Daoists, Doctors and Deviants in Early Medieval China

By CCHH bloggers, on 5 July 2013

Author: Michael Stanley-Baker 徐源

Medicine and Religion were not discrete categories in early medieval China, as many religious sects practised a broad range of therapeutic skills in addition to funerary ritual, salvational rites and cultivation regimes designed to produce Transcendents (xianren 仙人), divinised humans with paranormal powers.  This video clip by Centre associate Michael Stanley-Baker was originally produced for the History of Medicine in Motion workshop hosted jointly by UCL and the Wellcome Trust Centre for the History of Medicine. It describes a range of early Chinese therapeutic practices, and the central role of Qi 氣 as a unifying concept across these various traditions, and it contrasts some core practices used by Doctors and Daoists that can be found in early sources.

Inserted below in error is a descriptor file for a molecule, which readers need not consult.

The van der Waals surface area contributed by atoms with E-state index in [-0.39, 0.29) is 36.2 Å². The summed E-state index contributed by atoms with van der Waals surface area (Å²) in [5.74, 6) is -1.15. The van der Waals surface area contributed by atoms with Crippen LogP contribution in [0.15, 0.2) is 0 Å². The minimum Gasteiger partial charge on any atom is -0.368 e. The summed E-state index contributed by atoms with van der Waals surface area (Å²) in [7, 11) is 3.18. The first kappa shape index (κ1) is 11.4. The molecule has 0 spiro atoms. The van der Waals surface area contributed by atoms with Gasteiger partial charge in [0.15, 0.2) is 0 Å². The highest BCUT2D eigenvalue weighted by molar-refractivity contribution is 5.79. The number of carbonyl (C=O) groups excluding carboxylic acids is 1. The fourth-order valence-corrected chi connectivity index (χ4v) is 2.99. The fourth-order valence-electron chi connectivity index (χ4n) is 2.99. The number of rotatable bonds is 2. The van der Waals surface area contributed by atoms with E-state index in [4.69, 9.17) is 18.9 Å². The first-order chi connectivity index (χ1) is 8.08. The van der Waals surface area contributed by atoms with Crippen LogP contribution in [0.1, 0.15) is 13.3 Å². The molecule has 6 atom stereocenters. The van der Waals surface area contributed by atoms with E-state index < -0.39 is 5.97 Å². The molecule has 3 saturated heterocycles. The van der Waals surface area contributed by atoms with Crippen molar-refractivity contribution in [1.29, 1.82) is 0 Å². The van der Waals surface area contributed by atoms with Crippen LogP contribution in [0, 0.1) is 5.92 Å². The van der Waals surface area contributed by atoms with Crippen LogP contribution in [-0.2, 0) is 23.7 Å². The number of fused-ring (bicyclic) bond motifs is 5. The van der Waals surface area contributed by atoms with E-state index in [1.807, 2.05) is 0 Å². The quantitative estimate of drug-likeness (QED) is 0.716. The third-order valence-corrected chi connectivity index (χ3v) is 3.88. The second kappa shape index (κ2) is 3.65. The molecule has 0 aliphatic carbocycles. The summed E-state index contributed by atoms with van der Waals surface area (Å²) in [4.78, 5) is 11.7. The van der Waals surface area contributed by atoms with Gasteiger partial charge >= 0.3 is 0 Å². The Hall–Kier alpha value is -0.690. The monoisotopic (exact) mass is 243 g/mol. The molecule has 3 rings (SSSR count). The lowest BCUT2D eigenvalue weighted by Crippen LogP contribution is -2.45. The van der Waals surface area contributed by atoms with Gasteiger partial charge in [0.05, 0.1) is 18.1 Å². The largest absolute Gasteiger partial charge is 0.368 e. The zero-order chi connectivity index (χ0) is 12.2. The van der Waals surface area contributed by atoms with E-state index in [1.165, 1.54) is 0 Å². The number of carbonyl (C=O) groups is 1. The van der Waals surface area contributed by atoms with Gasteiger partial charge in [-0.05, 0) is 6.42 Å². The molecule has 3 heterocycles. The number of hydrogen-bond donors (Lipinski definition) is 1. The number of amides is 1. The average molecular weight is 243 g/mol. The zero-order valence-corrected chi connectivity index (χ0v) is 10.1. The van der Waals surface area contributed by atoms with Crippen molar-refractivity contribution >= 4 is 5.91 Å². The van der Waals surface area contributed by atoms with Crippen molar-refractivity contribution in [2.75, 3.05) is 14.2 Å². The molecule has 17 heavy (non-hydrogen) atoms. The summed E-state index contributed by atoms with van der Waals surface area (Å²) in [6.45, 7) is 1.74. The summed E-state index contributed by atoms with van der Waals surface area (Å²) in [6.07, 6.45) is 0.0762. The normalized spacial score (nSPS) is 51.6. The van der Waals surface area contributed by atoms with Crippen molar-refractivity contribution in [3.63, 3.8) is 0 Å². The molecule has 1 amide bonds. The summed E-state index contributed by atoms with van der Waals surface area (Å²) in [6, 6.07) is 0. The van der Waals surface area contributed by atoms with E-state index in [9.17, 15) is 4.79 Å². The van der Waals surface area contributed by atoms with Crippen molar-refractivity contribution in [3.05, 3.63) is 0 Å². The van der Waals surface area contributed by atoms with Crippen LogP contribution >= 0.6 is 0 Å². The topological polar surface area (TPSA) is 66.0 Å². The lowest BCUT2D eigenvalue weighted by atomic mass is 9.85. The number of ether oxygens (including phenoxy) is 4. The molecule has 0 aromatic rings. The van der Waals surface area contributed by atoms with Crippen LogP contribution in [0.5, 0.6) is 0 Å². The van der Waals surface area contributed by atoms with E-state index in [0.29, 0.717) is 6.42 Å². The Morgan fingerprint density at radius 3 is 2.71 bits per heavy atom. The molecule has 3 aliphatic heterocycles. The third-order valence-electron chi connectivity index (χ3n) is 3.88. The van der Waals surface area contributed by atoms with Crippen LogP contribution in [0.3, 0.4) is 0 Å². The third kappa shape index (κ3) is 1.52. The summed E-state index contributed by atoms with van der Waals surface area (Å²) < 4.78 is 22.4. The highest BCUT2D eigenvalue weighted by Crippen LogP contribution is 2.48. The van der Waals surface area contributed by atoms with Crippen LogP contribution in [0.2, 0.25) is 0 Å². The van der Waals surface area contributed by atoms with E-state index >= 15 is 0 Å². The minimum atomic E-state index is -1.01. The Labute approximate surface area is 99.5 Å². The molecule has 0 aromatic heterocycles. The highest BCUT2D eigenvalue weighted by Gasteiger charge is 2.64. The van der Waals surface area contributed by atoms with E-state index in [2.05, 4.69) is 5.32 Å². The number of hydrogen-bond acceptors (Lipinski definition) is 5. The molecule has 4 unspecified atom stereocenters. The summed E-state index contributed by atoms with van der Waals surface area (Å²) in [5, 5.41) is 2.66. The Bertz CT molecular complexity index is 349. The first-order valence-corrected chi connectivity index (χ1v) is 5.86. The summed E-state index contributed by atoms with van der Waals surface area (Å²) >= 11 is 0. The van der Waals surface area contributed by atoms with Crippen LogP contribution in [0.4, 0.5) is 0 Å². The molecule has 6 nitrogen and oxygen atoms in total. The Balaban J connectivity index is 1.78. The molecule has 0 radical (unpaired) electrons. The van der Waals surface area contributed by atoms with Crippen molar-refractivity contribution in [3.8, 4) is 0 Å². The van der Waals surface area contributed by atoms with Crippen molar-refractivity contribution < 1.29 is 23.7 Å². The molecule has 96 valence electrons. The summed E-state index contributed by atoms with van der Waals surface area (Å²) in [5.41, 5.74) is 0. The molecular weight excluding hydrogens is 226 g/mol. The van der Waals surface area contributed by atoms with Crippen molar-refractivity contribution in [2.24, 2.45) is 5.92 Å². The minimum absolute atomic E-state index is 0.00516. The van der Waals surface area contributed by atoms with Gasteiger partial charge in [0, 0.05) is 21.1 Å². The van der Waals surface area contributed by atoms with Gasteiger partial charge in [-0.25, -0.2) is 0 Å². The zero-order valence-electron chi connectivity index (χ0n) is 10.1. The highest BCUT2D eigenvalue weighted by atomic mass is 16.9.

Science and Religion in China

By CCHH bloggers, on 4 July 2013

Author: Michael Stanley-Baker 徐源

The encounter of Western sciences with religion and with traditional Chinese worldviews has a long history in Chinese studies, or Sinology.  Jesuit missionaries  in the 16th and 17th centuries utilised European astronomy, mathematics and cartography in their attempts to convince the Chinese Imperial court of the superiority of Christianity. In the 20th century, Joseph Needham identified the indigenous philosophy of Daoism as the intellectual fount of natural inquiry in China, although in doing so, he also excluded many of the more religious elements of Daoism. This video clip by Centre associate Michael Stanley-Baker describes new avenues in the historiography of Chinese science and religion, and presents one example from his fieldwork that demonstrates how the discourse of science is being used to legitimise Daoism as a viable counterpart in Chinese visions of modernity. This video was originally prepared for a panel on Science and Religion in the Association for Asian Studies, 2011.